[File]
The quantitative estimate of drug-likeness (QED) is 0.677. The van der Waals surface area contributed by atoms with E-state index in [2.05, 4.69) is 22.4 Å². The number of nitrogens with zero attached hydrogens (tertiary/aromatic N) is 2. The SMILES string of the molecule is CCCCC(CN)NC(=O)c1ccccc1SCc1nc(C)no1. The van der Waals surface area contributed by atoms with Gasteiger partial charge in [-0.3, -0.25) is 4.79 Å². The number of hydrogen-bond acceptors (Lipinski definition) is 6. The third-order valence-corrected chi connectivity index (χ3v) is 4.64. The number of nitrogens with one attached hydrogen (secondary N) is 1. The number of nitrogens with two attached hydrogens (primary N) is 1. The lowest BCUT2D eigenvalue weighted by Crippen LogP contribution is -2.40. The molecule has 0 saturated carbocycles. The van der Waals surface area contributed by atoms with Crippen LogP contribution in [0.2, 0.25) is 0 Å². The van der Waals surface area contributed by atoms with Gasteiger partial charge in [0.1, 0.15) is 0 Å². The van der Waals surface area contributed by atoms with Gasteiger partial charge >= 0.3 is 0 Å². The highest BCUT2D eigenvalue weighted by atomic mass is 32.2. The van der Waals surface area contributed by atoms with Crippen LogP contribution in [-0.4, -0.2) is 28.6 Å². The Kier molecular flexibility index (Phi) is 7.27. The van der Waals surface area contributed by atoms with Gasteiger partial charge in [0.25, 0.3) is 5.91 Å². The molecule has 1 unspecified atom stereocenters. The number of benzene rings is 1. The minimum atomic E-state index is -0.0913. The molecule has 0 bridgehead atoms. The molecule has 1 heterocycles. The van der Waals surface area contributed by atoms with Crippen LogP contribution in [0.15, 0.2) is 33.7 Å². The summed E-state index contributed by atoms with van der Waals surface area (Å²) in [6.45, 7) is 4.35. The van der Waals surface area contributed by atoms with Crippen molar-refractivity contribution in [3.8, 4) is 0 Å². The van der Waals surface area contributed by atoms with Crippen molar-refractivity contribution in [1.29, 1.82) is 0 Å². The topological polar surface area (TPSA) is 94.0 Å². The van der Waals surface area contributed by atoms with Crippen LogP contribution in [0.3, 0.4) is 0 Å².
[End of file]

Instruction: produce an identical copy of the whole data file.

The quantitative estimate of drug-likeness (QED) is 0.677. The van der Waals surface area contributed by atoms with E-state index in [2.05, 4.69) is 22.4 Å². The number of nitrogens with zero attached hydrogens (tertiary/aromatic N) is 2. The SMILES string of the molecule is CCCCC(CN)NC(=O)c1ccccc1SCc1nc(C)no1. The van der Waals surface area contributed by atoms with Gasteiger partial charge in [-0.3, -0.25) is 4.79 Å². The number of hydrogen-bond acceptors (Lipinski definition) is 6. The third-order valence-corrected chi connectivity index (χ3v) is 4.64. The number of nitrogens with one attached hydrogen (secondary N) is 1. The number of nitrogens with two attached hydrogens (primary N) is 1. The lowest BCUT2D eigenvalue weighted by Crippen LogP contribution is -2.40. The molecule has 0 saturated carbocycles. The van der Waals surface area contributed by atoms with Crippen LogP contribution in [0.2, 0.25) is 0 Å². The van der Waals surface area contributed by atoms with Gasteiger partial charge in [0.1, 0.15) is 0 Å². The van der Waals surface area contributed by atoms with Gasteiger partial charge >= 0.3 is 0 Å². The highest BCUT2D eigenvalue weighted by atomic mass is 32.2. The van der Waals surface area contributed by atoms with Crippen LogP contribution in [-0.4, -0.2) is 28.6 Å². The Kier molecular flexibility index (Phi) is 7.27. The van der Waals surface area contributed by atoms with Gasteiger partial charge in [0.25, 0.3) is 5.91 Å². The molecule has 1 unspecified atom stereocenters. The number of benzene rings is 1. The minimum atomic E-state index is -0.0913. The molecule has 0 bridgehead atoms. The molecule has 1 heterocycles. The van der Waals surface area contributed by atoms with Crippen LogP contribution in [0.15, 0.2) is 33.7 Å². The summed E-state index contributed by atoms with van der Waals surface area (Å²) in [6.45, 7) is 4.35. The van der Waals surface area contributed by atoms with Crippen molar-refractivity contribution in [3.8, 4) is 0 Å². The van der Waals surface area contributed by atoms with Crippen molar-refractivity contribution in [1.29, 1.82) is 0 Å². The topological polar surface area (TPSA) is 94.0 Å². The van der Waals surface area contributed by atoms with Crippen LogP contribution in [0.3, 0.4) is 0 Å².